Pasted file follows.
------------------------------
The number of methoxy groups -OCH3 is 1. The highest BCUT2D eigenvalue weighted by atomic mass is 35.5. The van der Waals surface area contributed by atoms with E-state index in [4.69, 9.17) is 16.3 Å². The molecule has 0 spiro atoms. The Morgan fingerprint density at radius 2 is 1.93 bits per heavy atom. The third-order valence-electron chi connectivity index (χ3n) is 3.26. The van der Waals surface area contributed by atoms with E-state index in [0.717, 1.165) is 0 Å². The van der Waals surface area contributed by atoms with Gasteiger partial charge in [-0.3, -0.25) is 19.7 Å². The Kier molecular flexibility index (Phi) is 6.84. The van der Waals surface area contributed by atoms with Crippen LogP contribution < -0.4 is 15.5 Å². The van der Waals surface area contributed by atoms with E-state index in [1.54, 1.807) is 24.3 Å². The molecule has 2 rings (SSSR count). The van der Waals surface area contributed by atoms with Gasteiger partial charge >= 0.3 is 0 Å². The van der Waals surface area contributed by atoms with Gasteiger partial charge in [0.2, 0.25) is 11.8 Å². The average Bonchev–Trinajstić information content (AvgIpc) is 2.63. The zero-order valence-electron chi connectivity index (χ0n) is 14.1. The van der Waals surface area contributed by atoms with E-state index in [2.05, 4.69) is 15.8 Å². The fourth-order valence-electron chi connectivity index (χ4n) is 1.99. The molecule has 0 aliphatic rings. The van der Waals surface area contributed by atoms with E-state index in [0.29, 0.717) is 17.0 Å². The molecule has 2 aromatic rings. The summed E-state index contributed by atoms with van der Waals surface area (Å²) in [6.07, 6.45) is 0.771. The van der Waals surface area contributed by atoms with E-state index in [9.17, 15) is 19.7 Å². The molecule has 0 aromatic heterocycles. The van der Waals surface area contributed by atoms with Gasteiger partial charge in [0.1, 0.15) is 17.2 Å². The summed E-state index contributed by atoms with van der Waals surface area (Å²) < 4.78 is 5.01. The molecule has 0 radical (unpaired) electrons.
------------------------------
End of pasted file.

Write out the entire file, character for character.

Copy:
The number of methoxy groups -OCH3 is 1. The highest BCUT2D eigenvalue weighted by atomic mass is 35.5. The van der Waals surface area contributed by atoms with E-state index in [4.69, 9.17) is 16.3 Å². The molecule has 0 spiro atoms. The Morgan fingerprint density at radius 2 is 1.93 bits per heavy atom. The third-order valence-electron chi connectivity index (χ3n) is 3.26. The van der Waals surface area contributed by atoms with E-state index in [0.717, 1.165) is 0 Å². The van der Waals surface area contributed by atoms with Gasteiger partial charge in [-0.3, -0.25) is 19.7 Å². The Kier molecular flexibility index (Phi) is 6.84. The van der Waals surface area contributed by atoms with Crippen LogP contribution < -0.4 is 15.5 Å². The van der Waals surface area contributed by atoms with E-state index in [1.54, 1.807) is 24.3 Å². The molecule has 2 rings (SSSR count). The van der Waals surface area contributed by atoms with Gasteiger partial charge >= 0.3 is 0 Å². The van der Waals surface area contributed by atoms with Gasteiger partial charge in [0.2, 0.25) is 11.8 Å². The average Bonchev–Trinajstić information content (AvgIpc) is 2.63. The zero-order valence-electron chi connectivity index (χ0n) is 14.1. The van der Waals surface area contributed by atoms with E-state index in [2.05, 4.69) is 15.8 Å². The fourth-order valence-electron chi connectivity index (χ4n) is 1.99. The molecule has 0 aliphatic rings. The van der Waals surface area contributed by atoms with E-state index in [0.29, 0.717) is 17.0 Å². The molecule has 2 aromatic rings. The summed E-state index contributed by atoms with van der Waals surface area (Å²) in [6.07, 6.45) is 0.771. The van der Waals surface area contributed by atoms with E-state index in [9.17, 15) is 19.7 Å². The molecule has 0 aromatic heterocycles. The van der Waals surface area contributed by atoms with Gasteiger partial charge in [0.1, 0.15) is 17.2 Å². The summed E-state index contributed by atoms with van der Waals surface area (Å²) < 4.78 is 5.01. The molecule has 0 radical (unpaired) electrons.